“Worthy”

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Rev. Jocelyn B. Gardner Spencer

March 13, 2016 — Fifth Sunday in Lent

Luke 7:1-10

 

In July 2012, an important, even historic, conference was held. It took place in Washington, D.C., and included representatives of 77 countries around the world, who came together with one goal: to clarify the rules of etiquette so that when their leaders met one another, there would be no embarrassing gaffes.

You’ve heard some of these stories, right? When John F. Kennedy called himself a jelly donut while visiting Berlin… When Boris Yeltsin boogied a little too energetically at a presidential summit… When Gordon Brown’s cell phone went off with a loud ringtone in the middle of the World Economic Forum… When Bill Clinton fell asleep on the dais during another dignitary’s address… When George W. Bush gave Angela Merkel an unsolicited shoulder rub… When Michelle Obama hugged the Queen of England (whom one simply does not touch)… Or, of course, the inevitable private conversation captured by a very public microphone…

Try as those protocol officers might, they can’t seem to keep their bosses from fumbling and bumbling and stumbling from time to time. Obvious faux pas aside, it turns out that navigating the standards of global diplomatic behavior is a tricky business. Whose hand do you shake? To whom do you bow? With whom do you exchange a kiss, and is it on one cheek or both? How are you supposed to wave? Which gesture is the equivalent of flipping someone the bird? When seated, do you cross your legs or keep both feet on the floor? And that’s just for those people who are important enough and powerful enough to be in the room, let alone the rest of us mere mortals who are unlikely ever to come anywhere close to those halls of power.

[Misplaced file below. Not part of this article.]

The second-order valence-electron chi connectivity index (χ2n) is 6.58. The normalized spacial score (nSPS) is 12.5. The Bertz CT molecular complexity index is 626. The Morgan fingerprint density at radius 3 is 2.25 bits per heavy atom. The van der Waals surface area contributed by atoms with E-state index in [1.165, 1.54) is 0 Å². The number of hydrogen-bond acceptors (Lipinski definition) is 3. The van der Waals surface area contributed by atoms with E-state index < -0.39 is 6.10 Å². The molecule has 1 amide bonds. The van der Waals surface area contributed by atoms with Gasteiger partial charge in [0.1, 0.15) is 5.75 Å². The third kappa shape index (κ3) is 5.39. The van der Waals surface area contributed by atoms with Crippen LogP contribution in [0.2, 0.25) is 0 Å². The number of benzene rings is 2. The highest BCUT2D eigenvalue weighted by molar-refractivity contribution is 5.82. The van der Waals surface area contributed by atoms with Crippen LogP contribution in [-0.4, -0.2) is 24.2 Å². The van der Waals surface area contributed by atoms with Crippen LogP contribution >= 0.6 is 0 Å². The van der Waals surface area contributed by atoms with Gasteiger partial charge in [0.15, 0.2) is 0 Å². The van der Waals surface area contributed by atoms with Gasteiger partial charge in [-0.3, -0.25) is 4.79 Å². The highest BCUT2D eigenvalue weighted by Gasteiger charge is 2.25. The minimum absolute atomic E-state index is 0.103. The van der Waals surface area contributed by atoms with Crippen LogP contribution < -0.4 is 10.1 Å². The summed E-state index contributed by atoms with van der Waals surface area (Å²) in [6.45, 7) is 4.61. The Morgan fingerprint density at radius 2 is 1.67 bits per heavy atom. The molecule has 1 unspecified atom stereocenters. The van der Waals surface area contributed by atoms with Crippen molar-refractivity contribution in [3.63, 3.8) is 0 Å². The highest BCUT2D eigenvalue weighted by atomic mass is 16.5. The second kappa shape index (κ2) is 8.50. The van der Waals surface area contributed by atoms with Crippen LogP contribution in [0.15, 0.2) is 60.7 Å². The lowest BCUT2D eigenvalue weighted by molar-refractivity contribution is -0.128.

The centurion in today’s story surely knew a thing or two about protocol, because the Roman Empire was full of it, as was the Roman military. He knew how to stand at attention, how to salute, how to conduct himself appropriately depending on someone’s rank. He had 100 soldiers under his command, whom he could order about as he chose, and they presumably addressed him with proper deference. He knew to whom he was important enough to speak—he could probably address his immediate superior, the commander of the cohort, but probably not the commander of the legion, and certainly not the general, and never in a million years would he dream of addressing the emperor. He knew that there are certain people to whom you simply don’t dare to speak directly, because only a select few are worthy of that honor (and even they get the protocol wrong sometimes).

If that centurion had wanted to get a message to one of these higher-ranking officials, he would have done so through an emissary. He would entrust his communication to a person more important than he, someone who could be his advocate, someone the general or emperor would listen to, someone who could plead his case and explain why this little nobody merited the attention of such an important somebody. And if the centurion was fortunate, that person would do a good job of articulating his merit, and he would receive the attention or response he needed.

So you can understand why he might take a similar approach with Jesus. (Why he would turn to Jesus at all is a whole different question—why would a Roman officer ever look to an itinerant Jewish healer for help? But be that as it may…) Shaped as he was by the world he inhabited, formed as he was by the hierarchy he served, the centurion assumed that an important person like Jesus would not welcome a visit from a little nobody like him, no matter how dire his slave’s illness may have been. Just as you or I would not waltz into the White House expecting to go straight into the Oval Office, the centurion knew that there were proper channels through which to approach a powerful person. So he sent emissaries, in this case Jewish elders, to whom he thought Jesus would listen.